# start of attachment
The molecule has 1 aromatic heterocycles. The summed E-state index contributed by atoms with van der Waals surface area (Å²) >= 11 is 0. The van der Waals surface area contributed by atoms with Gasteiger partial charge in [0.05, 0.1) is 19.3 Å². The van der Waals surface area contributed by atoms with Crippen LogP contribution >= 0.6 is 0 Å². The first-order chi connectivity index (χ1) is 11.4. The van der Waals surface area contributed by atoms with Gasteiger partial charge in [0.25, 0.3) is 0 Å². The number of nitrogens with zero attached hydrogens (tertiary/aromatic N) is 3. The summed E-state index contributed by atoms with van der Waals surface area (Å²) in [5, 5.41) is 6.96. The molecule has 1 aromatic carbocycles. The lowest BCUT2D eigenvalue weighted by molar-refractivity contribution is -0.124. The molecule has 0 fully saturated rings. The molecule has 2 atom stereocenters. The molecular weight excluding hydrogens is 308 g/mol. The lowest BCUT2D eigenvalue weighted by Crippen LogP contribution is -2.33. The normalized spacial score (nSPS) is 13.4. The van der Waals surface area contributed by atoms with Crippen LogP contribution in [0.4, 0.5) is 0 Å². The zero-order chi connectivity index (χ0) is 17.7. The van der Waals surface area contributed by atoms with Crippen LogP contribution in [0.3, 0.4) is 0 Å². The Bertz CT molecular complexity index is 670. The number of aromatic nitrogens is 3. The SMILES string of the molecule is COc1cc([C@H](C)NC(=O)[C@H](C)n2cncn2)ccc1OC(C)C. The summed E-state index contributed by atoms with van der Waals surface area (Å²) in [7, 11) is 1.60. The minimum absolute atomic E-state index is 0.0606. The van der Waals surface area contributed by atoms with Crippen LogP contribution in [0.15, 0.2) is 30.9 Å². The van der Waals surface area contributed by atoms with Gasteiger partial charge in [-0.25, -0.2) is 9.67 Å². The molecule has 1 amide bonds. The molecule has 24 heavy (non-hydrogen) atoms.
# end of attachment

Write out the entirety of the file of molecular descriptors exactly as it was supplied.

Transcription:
The molecule has 1 aromatic heterocycles. The summed E-state index contributed by atoms with van der Waals surface area (Å²) >= 11 is 0. The van der Waals surface area contributed by atoms with Gasteiger partial charge in [0.05, 0.1) is 19.3 Å². The van der Waals surface area contributed by atoms with Crippen LogP contribution >= 0.6 is 0 Å². The first-order chi connectivity index (χ1) is 11.4. The van der Waals surface area contributed by atoms with Gasteiger partial charge in [0.25, 0.3) is 0 Å². The number of nitrogens with zero attached hydrogens (tertiary/aromatic N) is 3. The summed E-state index contributed by atoms with van der Waals surface area (Å²) in [5, 5.41) is 6.96. The molecule has 1 aromatic carbocycles. The lowest BCUT2D eigenvalue weighted by molar-refractivity contribution is -0.124. The molecule has 0 fully saturated rings. The molecule has 2 atom stereocenters. The molecular weight excluding hydrogens is 308 g/mol. The lowest BCUT2D eigenvalue weighted by Crippen LogP contribution is -2.33. The normalized spacial score (nSPS) is 13.4. The van der Waals surface area contributed by atoms with Crippen LogP contribution in [0.4, 0.5) is 0 Å². The zero-order chi connectivity index (χ0) is 17.7. The van der Waals surface area contributed by atoms with Crippen LogP contribution in [0.3, 0.4) is 0 Å². The Bertz CT molecular complexity index is 670. The number of aromatic nitrogens is 3. The SMILES string of the molecule is COc1cc([C@H](C)NC(=O)[C@H](C)n2cncn2)ccc1OC(C)C. The summed E-state index contributed by atoms with van der Waals surface area (Å²) in [7, 11) is 1.60. The minimum absolute atomic E-state index is 0.0606. The van der Waals surface area contributed by atoms with Crippen LogP contribution in [0.15, 0.2) is 30.9 Å². The van der Waals surface area contributed by atoms with Gasteiger partial charge in [-0.25, -0.2) is 9.67 Å². The molecule has 1 amide bonds. The molecule has 24 heavy (non-hydrogen) atoms.